This was an editorial in today’s Courier-Post.
Lawmakers must stop allowing wealthy suburbs to reduce their obligation to provide for affordable housing.
Taking money from suburban municipalities looking to avoid building their fair share of affordable housing has provided needed redevelopment funds for urban communities. But it has come at a terrible price.
Rather than helping urban towns prosper, the concentration of affordable housing has made it difficult for the municipalities to attract a diverse income group needed to lift their economies. No community can thrive when most of its residents use more services — such as schools, sewer and garbage collection — than they can afford to support through taxes. That’s why it is preferable to scatter affordable housing for low- to moderate-income residents throughout the state, as the Supreme Court has ordered, to create more vibrant, economically diverse neighborhoods across New Jersey.
We urge lawmakers to support the efforts of Assembly Speaker Joe Roberts, D-Camden, to end regional contribution agreements that allow wealthy suburban communities to shift some of their obligation to build affordable housing to urban municipalities. This practice has not adequately met the state’s housing needs, especially for low-income working people. Most jobs are in the suburbs, while the concentration of affordable housing is in cities such as Camden. The state’s poor transportation system, especially evident in South Jersey, makes it difficult for lower-income people — waitresses, store clerks, new teachers — to get to where the jobs are located.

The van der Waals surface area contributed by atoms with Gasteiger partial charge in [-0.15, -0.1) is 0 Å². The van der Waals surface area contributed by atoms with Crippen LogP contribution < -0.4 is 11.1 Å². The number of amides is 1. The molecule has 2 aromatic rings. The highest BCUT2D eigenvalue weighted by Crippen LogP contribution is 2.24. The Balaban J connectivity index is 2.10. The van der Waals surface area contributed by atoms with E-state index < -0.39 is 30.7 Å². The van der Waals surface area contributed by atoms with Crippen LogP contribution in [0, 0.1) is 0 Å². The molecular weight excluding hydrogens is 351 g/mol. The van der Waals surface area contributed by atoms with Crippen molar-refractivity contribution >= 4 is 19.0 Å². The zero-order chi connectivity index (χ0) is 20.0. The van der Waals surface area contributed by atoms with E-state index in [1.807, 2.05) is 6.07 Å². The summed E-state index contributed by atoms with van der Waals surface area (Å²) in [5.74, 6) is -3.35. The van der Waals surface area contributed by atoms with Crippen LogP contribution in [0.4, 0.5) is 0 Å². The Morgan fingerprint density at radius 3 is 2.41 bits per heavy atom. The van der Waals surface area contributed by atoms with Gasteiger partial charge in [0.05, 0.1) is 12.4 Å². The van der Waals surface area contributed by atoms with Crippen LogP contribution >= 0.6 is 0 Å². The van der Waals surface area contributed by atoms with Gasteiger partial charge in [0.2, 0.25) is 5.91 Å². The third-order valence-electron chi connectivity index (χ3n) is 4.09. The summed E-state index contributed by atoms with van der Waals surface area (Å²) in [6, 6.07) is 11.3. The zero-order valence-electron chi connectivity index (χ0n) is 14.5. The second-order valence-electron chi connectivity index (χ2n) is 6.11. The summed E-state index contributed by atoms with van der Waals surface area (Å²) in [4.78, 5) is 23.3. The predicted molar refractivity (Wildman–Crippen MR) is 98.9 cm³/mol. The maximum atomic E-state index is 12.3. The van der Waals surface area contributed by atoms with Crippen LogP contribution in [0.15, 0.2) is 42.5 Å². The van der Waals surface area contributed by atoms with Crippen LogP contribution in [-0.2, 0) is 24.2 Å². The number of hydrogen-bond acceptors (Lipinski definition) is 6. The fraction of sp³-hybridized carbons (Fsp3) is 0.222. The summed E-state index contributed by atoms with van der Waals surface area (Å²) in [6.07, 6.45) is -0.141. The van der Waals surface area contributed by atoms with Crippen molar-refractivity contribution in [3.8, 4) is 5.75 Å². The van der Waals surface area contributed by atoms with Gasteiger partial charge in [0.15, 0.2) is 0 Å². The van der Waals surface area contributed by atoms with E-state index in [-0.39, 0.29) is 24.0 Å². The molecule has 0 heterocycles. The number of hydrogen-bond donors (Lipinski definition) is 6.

Roberts’ proposal includes $15 million to offset some of the housing money RCAs provide to urban communities. Some urban mayors contend this isn’t enough to replace what they will lose if RCAs are eliminated.
More money should be invested in meeting the state’s woeful shortage of affordable housing, but not only in the cities. New Jersey needs to invest in a statewide strategy to site affordable housing where needed.
Distressed cities, such as Camden and Trenton, will continue to need extra help redeveloping into thriving communities. But concentrating affordable housing in these cities does not help them.